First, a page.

Why would someone who hates and despises Malcolm X to the core of his soul, spend such a large amount of time researching and writing such a hefty book about Malcolm? This is a question that baffles the mind. One way for Bruce Perry to attempt to mask his hatred towards Malcolm is to feign genuine interest in Malcolm by writing a biography about him. It seems to me that there is something twisted and not quite right about this, but this is one of the realities that seems to be going on within the production of Perry's book. This book feeds the hunger of Perry's hatred. Anyone who writes a biography should make an attempt to be objective and fair. Perry makes no such attempt. The intensity and comprehensiveness of Perry's hatred for Malcolm hints to this reader that there is some type of deep, dark, sinister, psychological issue at work within Perry when it comes to Malcolm, all aimed at promoting who knows what? What is Perry's issue? I could speculate, beginning with the same reasons that the mainstream media hated Malcolm during his lifetime, but that would only be speculation. It would take a psychological expert, one beyond my capability, to get at the true core of Perry's conniving hatred of Malcolm. Still, there is comfort in calling this conniving hatred for what it is. Nearly every fact that was revealed by Perry's research was spun into the book through Perry's lens, with all of the facts consistently given the most negative interpretation possible. As a complement to this review, I am suggesting that it would be wise to read a copy of Arnold Rampersad's essay titled "The Color Of His Eyes: Bruce Perry's Malcolm and Malcolm's Malcolm." The essay can be found on page 117 in Malcolm X : In Our Own Image, edited by Joe Wood.
On the flip side of the coin, the beauty of Malcolm X's body of work, his legacy, comes from the fact that the power of who he was, the power of his spirit, message and essence, is impenetrable to such shallow attempts as Perry's to defame him. Truth always wins out. Despite Perry's prodigious effort to discredit Malcolm, The Autobiography of Malcolm X will always be the defining narrative of Malcolm's life, a book judged by Time magazine as one of the top non-fiction books of the 20th century. Malcolm was too great of a figure to have someone try and insult his historical status by a recipe of non sequiturs and sophistry. Any objective search for the real Malcolm has a lot to choose from, with a handsome collection of legitimate books, albums, tapes, cd's, youtube videos and documentaries in existence. A true attempt to get at the real Malcolm should begin and end with his Autobiography, the longest and most comprehensive source of Malcolm revealing himself to the world. There is enough legitimate information in circulation about Malcolm to reward a diligent, reasoned, balanced, temperate search. I am giving Perry's book a rating of one star because I do not have the option of assigning negative stars to it. If I had that as an option, we would all have to blow off the dust from our early school understanding of the algebraic line and make our way to the left of zero.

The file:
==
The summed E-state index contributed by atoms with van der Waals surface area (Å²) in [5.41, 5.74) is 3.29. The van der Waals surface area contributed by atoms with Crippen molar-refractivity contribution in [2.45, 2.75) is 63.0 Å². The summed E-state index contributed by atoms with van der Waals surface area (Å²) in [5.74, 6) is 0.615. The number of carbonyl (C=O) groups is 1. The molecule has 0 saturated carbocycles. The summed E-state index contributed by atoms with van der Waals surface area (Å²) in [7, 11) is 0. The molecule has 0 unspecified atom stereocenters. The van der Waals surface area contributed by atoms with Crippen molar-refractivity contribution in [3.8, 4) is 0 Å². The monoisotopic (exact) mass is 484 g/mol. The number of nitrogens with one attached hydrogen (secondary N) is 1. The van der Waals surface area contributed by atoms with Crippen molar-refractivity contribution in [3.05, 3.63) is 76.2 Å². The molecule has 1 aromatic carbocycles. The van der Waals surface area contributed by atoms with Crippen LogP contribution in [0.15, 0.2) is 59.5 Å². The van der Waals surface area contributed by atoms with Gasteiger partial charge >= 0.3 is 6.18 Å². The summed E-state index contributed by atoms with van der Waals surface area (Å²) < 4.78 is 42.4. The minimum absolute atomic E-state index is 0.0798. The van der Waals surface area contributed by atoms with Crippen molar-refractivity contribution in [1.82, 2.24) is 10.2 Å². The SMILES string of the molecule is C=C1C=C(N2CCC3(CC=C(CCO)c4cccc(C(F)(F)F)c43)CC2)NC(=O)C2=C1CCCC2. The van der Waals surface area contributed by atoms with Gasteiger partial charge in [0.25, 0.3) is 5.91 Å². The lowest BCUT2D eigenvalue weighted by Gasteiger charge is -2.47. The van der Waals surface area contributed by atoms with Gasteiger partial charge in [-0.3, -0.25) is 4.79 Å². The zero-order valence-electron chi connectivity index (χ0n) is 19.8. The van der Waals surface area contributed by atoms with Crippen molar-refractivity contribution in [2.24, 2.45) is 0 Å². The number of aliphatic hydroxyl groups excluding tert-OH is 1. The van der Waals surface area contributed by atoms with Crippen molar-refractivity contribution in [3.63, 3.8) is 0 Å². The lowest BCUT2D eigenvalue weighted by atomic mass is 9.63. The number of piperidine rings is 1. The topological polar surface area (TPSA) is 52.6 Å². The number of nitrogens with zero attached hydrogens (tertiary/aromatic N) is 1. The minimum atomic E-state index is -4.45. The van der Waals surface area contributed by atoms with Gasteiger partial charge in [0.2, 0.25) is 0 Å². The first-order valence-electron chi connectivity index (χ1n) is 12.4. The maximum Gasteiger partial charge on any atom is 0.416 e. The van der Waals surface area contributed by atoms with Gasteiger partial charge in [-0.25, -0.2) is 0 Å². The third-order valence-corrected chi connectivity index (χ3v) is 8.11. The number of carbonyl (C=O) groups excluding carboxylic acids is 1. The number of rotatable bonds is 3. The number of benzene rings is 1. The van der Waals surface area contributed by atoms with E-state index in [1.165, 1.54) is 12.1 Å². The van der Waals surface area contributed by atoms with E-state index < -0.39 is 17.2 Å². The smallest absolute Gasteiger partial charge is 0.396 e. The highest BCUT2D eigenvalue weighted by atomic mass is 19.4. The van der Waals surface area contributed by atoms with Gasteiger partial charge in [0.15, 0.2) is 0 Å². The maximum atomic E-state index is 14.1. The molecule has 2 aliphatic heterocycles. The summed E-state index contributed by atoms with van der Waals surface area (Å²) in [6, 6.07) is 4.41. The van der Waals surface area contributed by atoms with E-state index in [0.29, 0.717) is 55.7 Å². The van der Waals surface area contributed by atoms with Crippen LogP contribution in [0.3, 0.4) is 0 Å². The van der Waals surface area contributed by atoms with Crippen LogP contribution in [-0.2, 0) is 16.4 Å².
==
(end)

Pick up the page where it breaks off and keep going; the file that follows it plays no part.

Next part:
PS--Chapter 4 in "Reality's Pen: Reflections On Family, History & Culture" by Thomas D. Rush is called "Inspiration." That chapter is really a moving dedication to Malcolm X. Anyone interested in Malcolm X will find that chapter worth one's while. In addition, there is much to be gained from the rest of the book. This book can be found right here on Amazon.
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on January 14, 2014
Plenary of conjecture, little in the way of informed and grounded facts. One has to ask what Bruce Perry's intentions were in writing this biography which at times seems to focus on the salacious and sensational at the expense of verifiable facts. The author seems to have a preconceived narrative in mind and wishes to obdurately foist this on the reader. The result is an unconvincing attempt and one which appears to me at least to be more tabloid than truth.